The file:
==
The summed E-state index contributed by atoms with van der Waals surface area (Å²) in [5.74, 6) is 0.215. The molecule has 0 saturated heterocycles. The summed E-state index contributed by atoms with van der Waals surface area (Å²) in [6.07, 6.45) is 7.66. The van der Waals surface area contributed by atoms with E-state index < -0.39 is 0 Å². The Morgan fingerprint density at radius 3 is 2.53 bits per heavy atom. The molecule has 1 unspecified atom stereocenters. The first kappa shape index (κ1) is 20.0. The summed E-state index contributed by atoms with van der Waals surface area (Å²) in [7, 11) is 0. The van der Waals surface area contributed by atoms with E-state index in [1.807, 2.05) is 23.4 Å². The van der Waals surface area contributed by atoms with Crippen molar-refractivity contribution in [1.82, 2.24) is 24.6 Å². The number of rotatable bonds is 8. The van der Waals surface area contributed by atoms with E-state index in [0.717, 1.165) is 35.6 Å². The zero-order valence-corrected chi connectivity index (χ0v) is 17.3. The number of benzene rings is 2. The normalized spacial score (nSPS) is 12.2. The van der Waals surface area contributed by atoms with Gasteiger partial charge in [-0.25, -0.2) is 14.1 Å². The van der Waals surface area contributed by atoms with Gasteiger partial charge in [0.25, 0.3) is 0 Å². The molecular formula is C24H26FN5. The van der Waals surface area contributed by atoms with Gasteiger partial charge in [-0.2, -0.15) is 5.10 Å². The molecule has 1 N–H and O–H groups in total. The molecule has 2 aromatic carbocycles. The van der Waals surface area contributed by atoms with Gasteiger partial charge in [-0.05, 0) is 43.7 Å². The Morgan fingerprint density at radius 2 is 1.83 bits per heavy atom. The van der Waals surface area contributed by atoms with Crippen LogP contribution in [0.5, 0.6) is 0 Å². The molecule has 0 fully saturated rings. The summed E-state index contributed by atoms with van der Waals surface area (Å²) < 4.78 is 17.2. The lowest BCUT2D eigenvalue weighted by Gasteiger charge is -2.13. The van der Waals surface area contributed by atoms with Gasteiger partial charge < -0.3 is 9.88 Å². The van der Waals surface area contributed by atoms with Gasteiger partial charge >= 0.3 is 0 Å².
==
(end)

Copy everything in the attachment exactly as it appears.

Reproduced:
The summed E-state index contributed by atoms with van der Waals surface area (Å²) in [5.74, 6) is 0.215. The molecule has 0 saturated heterocycles. The summed E-state index contributed by atoms with van der Waals surface area (Å²) in [6.07, 6.45) is 7.66. The van der Waals surface area contributed by atoms with E-state index < -0.39 is 0 Å². The Morgan fingerprint density at radius 3 is 2.53 bits per heavy atom. The molecule has 1 unspecified atom stereocenters. The first kappa shape index (κ1) is 20.0. The summed E-state index contributed by atoms with van der Waals surface area (Å²) in [7, 11) is 0. The van der Waals surface area contributed by atoms with E-state index in [1.807, 2.05) is 23.4 Å². The van der Waals surface area contributed by atoms with Crippen molar-refractivity contribution in [1.82, 2.24) is 24.6 Å². The number of rotatable bonds is 8. The van der Waals surface area contributed by atoms with E-state index in [0.717, 1.165) is 35.6 Å². The zero-order valence-corrected chi connectivity index (χ0v) is 17.3. The number of benzene rings is 2. The normalized spacial score (nSPS) is 12.2. The van der Waals surface area contributed by atoms with Gasteiger partial charge in [-0.25, -0.2) is 14.1 Å². The van der Waals surface area contributed by atoms with Gasteiger partial charge in [0.25, 0.3) is 0 Å². The molecular formula is C24H26FN5. The van der Waals surface area contributed by atoms with Gasteiger partial charge in [-0.2, -0.15) is 5.10 Å². The molecule has 1 N–H and O–H groups in total. The molecule has 2 aromatic carbocycles. The van der Waals surface area contributed by atoms with Gasteiger partial charge in [-0.05, 0) is 43.7 Å². The Morgan fingerprint density at radius 2 is 1.83 bits per heavy atom. The van der Waals surface area contributed by atoms with Crippen LogP contribution in [0.5, 0.6) is 0 Å². The molecule has 0 fully saturated rings. The summed E-state index contributed by atoms with van der Waals surface area (Å²) < 4.78 is 17.2. The lowest BCUT2D eigenvalue weighted by Gasteiger charge is -2.13. The van der Waals surface area contributed by atoms with Gasteiger partial charge < -0.3 is 9.88 Å². The van der Waals surface area contributed by atoms with Gasteiger partial charge >= 0.3 is 0 Å².